2. Legal representation of minors

  1. Under the Guardianship and Legal Capacity Law 1962, parents or guardians are appointed by the court to represent a minor in legal proceedings; they may appoint someone else to represent their child. The law authorizes the court to appoint a representative for the child (a legal guardian or attorney) if necessary. Legal instructions and case law emphasize the importance of the appointment, especially when it is clear that the interests of the minor may be harmed if he does not have separate representation. They also emphasize the right of the child to be heard when there is a conflict between him and his parents, as stipulated by article 12 of the Convention (see for example Family Court Appeal (Tel Aviv) 1009/00 Anonymous Plaintiff v. Anonymous Defendant (not yet published)). The implementation of these legal provisions is still not widespread.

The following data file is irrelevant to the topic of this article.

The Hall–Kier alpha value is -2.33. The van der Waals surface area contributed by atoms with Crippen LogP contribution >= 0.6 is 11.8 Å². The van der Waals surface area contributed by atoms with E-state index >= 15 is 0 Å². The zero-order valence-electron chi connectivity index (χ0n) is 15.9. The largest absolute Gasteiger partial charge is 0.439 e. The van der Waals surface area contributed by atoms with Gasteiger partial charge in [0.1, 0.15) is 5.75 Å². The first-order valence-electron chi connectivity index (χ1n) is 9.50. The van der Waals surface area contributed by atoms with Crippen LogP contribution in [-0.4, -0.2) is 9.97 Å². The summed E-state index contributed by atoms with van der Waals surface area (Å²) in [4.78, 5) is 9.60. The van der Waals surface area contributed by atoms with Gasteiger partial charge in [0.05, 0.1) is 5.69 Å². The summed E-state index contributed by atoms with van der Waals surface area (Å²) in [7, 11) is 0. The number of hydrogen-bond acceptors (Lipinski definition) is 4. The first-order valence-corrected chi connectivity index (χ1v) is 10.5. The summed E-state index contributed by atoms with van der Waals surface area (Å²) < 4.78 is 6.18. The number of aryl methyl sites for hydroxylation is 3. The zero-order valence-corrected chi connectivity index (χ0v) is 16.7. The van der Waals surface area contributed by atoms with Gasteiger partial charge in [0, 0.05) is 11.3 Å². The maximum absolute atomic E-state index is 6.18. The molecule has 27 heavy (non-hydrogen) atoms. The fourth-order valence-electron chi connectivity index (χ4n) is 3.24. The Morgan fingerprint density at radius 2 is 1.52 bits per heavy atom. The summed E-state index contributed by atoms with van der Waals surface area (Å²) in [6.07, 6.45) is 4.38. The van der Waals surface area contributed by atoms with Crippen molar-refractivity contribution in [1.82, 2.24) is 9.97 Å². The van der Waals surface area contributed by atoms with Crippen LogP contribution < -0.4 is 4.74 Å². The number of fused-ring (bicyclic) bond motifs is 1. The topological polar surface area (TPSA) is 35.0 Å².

1. However, there is a growing tendency to allow the appointment of a representative for a minor without his parents’ consent in an increasing variety of cases. Two recent laws, which concern admission to a psychiatric hospital the Family Courts Law and the 1995 amendment to the Youth Law specifically mention appointing a representative for a minor. The increased representation of minors in criminal and civil proceedings, would seem to indicate that this practice is now “one that minors would perform”, and thus one that they are competent to perform under the Guardianship and Legal Capacity Law 1962. The establishment of a public defense attorney for minors is enabling many more minors to be represented in criminal proceedings. However, as noted, the general right to separate representation of minors is not set in law although it may be inferred from case law.